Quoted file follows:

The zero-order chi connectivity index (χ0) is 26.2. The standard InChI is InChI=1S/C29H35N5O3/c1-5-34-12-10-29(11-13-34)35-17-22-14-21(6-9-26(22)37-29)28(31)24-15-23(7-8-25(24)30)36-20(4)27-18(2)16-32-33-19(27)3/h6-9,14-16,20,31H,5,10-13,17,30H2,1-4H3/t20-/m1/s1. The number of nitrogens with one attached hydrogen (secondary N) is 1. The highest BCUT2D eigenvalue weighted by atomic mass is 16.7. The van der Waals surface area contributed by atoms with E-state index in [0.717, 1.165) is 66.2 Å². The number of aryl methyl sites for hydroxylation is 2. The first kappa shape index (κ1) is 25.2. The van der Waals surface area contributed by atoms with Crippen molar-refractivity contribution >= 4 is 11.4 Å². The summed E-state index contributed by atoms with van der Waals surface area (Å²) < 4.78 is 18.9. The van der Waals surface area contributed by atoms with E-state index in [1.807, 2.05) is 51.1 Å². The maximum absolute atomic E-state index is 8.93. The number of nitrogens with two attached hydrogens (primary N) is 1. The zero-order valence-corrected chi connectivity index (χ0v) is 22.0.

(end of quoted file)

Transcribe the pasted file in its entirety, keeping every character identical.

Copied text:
The zero-order chi connectivity index (χ0) is 26.2. The standard InChI is InChI=1S/C29H35N5O3/c1-5-34-12-10-29(11-13-34)35-17-22-14-21(6-9-26(22)37-29)28(31)24-15-23(7-8-25(24)30)36-20(4)27-18(2)16-32-33-19(27)3/h6-9,14-16,20,31H,5,10-13,17,30H2,1-4H3/t20-/m1/s1. The number of nitrogens with one attached hydrogen (secondary N) is 1. The highest BCUT2D eigenvalue weighted by atomic mass is 16.7. The van der Waals surface area contributed by atoms with E-state index in [0.717, 1.165) is 66.2 Å². The number of aryl methyl sites for hydroxylation is 2. The first kappa shape index (κ1) is 25.2. The van der Waals surface area contributed by atoms with Crippen molar-refractivity contribution >= 4 is 11.4 Å². The summed E-state index contributed by atoms with van der Waals surface area (Å²) < 4.78 is 18.9. The van der Waals surface area contributed by atoms with E-state index in [1.807, 2.05) is 51.1 Å². The maximum absolute atomic E-state index is 8.93. The number of nitrogens with two attached hydrogens (primary N) is 1. The zero-order valence-corrected chi connectivity index (χ0v) is 22.0.